City lawmakers in Washington D.C. have voted to legalize sports betting. The nation’s capital is the first U.S. jurisdiction without casinos to authorize sportsbooks.

The D.C. Council voted 11-2 in December to authorize betting on professional sports at the city’s stadiums and arenas, private businesses (such as restaurants and liquor stores), and within the city limits on a mobile app.

In order for the bill to become a law, it will need the signature of Mayor Muriel Bowser, who supports the bill. It will also need to survive a 60-day review by Congress. The law is almost certainly safe, thanks to the Democrats taking over the House in January. Supporters of the bill hope that bets could be taken in the city within months.

Since Washington lacks casinos, the D.C. Lottery would oversee sports betting. Intralot, an Athens, Greece-based company is the city’s current lottery vendor. The lottery would sell licenses to sportsbooks at arenas and stadiums for $250,000 over five years. Retailers would be able to purchase a two-year license for $5,000. There is no maximum amount of licenses allowed in the city.

“While the vote today is progress, we remain deeply concerned about giving the lottery a virtual monopoly in the mobile market,” Sara Slane, a vice president at the American Gaming Association, said in a statement. “Predictably, this will result in less investment and innovation, to the detriment of consumers and the ability of a nascent legal marketplace to compete with the accessibility and convenience offered by many established illegal wagering operations.”

Sports betting operators would be taxed at 10 percent of revenue. City officials estimate that sports gambling will bring in $92 million over four years. Critics believe that number is overly optimistic, especially if neighboring Maryland, which has several casinos just over the city line, legalizes sports betting.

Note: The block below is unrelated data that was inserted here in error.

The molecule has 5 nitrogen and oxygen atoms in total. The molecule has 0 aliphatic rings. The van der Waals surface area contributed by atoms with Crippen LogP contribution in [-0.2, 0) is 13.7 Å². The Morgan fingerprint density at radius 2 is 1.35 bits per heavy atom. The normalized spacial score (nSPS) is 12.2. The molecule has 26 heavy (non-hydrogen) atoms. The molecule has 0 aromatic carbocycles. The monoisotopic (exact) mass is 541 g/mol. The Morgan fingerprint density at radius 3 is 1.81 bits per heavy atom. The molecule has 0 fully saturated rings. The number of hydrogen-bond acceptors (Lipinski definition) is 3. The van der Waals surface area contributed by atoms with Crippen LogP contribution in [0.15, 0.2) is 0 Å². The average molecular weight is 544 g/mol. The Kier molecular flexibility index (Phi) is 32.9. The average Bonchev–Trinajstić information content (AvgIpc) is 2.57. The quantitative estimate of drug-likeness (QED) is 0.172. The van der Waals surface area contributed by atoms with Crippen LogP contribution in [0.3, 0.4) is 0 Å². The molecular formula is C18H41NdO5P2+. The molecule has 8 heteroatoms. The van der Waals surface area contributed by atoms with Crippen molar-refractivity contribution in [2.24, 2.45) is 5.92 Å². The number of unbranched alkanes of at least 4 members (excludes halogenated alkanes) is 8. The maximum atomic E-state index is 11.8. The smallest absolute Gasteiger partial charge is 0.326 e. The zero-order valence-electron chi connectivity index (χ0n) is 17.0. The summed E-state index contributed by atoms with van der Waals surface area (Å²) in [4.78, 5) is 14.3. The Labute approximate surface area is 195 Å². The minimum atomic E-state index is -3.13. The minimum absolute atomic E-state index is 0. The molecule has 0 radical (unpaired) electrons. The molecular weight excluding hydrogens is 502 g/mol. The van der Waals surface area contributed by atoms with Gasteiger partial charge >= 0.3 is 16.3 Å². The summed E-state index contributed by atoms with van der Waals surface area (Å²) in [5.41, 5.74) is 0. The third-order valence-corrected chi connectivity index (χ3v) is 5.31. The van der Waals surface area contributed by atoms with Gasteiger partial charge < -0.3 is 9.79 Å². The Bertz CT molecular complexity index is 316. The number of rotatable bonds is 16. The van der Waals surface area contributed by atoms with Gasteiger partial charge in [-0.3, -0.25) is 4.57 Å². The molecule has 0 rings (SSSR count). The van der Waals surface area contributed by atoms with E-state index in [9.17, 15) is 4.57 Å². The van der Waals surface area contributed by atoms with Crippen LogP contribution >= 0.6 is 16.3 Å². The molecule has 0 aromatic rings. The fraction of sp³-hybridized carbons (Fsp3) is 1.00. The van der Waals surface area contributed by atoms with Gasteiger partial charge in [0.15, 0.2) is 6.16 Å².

The D.C. Lottery operates an app that will allow sports betting functionality. The bill passed by the Council gives the lottery exclusive control of online platforms in the District. Which means apps like DraftKings and FanDuel will not be broadly available in the D.C. sports betting market.

Initial plans for launch were focused toward Opening Day of the baseball season. With the way that sports betting has advanced thus far in the District, that date could be moved up to March Madness, possibly even sooner.

The Sports Wagering Lottery Amendment Act of 2018 rewrites the DC books to permit both retail and online/mobile sports gambling. The bill does not exclude betting on any particular sport or league, so regulations will decide those specifics. Anyone directly involved in sports (coaches, players, etc.), however, are not permitted to wager on their own league.

Mobile betting will primarily be offered through the lottery’s platform, powered by Intralot. There are, however, some exceptions.

In addition to the District-wide mobile betting, Class A licenses are only allowed to be obtained by four “designated facilities”, Capital One Arena, Audi Field, Nationals Park, and St. Elizabeths East Entertainment and Sports Arena.

Local NBA and NHL franchises play at Capital One Arena, while the hometown MLB team plays its games at National Park. Audi Field hosts the smaller MLS, while the WNBA plays at St. Elizabeths East. Language to include RFK Stadium in the Class A licenses list was stricken.

Each of the four listed will enjoy a two-block exclusivity zone, inside of which no competition is allowed. These licenses will cost $250,000 each and are valid for five years.

Class B licensees are offered to other establishments who wish to apply for sports wagering. They receive the same options as Class A facilities, minus the two-block exclusivity. Class B licenses are also valid for five years but come at a discount rate of $50,000. With even more limited two-year retail licenses being offered at $5,000 apiece.

LEAVE A REPLY

Please enter your comment!
Please enter your name here